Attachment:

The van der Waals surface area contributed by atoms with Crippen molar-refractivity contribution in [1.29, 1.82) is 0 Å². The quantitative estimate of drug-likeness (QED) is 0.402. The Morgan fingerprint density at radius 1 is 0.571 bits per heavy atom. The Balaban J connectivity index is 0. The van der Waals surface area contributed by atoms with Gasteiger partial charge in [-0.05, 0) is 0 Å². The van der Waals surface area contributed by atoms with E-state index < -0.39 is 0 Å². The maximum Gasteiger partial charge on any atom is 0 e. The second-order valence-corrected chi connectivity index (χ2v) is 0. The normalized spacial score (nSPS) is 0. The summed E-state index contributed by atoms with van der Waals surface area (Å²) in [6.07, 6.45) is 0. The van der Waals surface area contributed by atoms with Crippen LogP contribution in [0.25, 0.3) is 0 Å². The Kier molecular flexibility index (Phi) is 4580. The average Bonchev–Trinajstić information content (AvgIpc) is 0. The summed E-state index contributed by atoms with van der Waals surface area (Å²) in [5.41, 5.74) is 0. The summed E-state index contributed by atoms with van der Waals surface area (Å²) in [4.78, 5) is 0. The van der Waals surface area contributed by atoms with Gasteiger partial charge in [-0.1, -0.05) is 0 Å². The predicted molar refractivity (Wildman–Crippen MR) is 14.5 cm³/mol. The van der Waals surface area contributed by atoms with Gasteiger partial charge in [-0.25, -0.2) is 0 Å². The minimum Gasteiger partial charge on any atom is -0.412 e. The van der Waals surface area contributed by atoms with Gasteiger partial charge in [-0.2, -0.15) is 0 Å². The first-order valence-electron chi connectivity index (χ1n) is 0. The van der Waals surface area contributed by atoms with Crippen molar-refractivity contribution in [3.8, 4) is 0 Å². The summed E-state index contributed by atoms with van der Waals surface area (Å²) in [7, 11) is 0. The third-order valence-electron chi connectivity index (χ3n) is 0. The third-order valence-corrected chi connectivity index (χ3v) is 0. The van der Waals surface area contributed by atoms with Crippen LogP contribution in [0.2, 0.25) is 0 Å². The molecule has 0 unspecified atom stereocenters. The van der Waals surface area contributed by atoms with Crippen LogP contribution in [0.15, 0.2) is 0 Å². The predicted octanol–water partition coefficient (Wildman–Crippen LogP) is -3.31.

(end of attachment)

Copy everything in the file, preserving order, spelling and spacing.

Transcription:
The van der Waals surface area contributed by atoms with Crippen molar-refractivity contribution in [1.29, 1.82) is 0 Å². The quantitative estimate of drug-likeness (QED) is 0.402. The Morgan fingerprint density at radius 1 is 0.571 bits per heavy atom. The Balaban J connectivity index is 0. The van der Waals surface area contributed by atoms with Gasteiger partial charge in [-0.05, 0) is 0 Å². The van der Waals surface area contributed by atoms with E-state index < -0.39 is 0 Å². The maximum Gasteiger partial charge on any atom is 0 e. The second-order valence-corrected chi connectivity index (χ2v) is 0. The normalized spacial score (nSPS) is 0. The summed E-state index contributed by atoms with van der Waals surface area (Å²) in [6.07, 6.45) is 0. The van der Waals surface area contributed by atoms with Crippen LogP contribution in [0.25, 0.3) is 0 Å². The Kier molecular flexibility index (Phi) is 4580. The average Bonchev–Trinajstić information content (AvgIpc) is 0. The summed E-state index contributed by atoms with van der Waals surface area (Å²) in [5.41, 5.74) is 0. The summed E-state index contributed by atoms with van der Waals surface area (Å²) in [4.78, 5) is 0. The van der Waals surface area contributed by atoms with Gasteiger partial charge in [-0.1, -0.05) is 0 Å². The predicted molar refractivity (Wildman–Crippen MR) is 14.5 cm³/mol. The van der Waals surface area contributed by atoms with Gasteiger partial charge in [-0.25, -0.2) is 0 Å². The minimum Gasteiger partial charge on any atom is -0.412 e. The van der Waals surface area contributed by atoms with Gasteiger partial charge in [-0.2, -0.15) is 0 Å². The first-order valence-electron chi connectivity index (χ1n) is 0. The van der Waals surface area contributed by atoms with Crippen molar-refractivity contribution in [3.8, 4) is 0 Å². The summed E-state index contributed by atoms with van der Waals surface area (Å²) in [7, 11) is 0. The third-order valence-electron chi connectivity index (χ3n) is 0. The third-order valence-corrected chi connectivity index (χ3v) is 0. The van der Waals surface area contributed by atoms with Crippen LogP contribution in [0.2, 0.25) is 0 Å². The molecule has 0 unspecified atom stereocenters. The van der Waals surface area contributed by atoms with Crippen LogP contribution in [0.15, 0.2) is 0 Å². The predicted octanol–water partition coefficient (Wildman–Crippen LogP) is -3.31.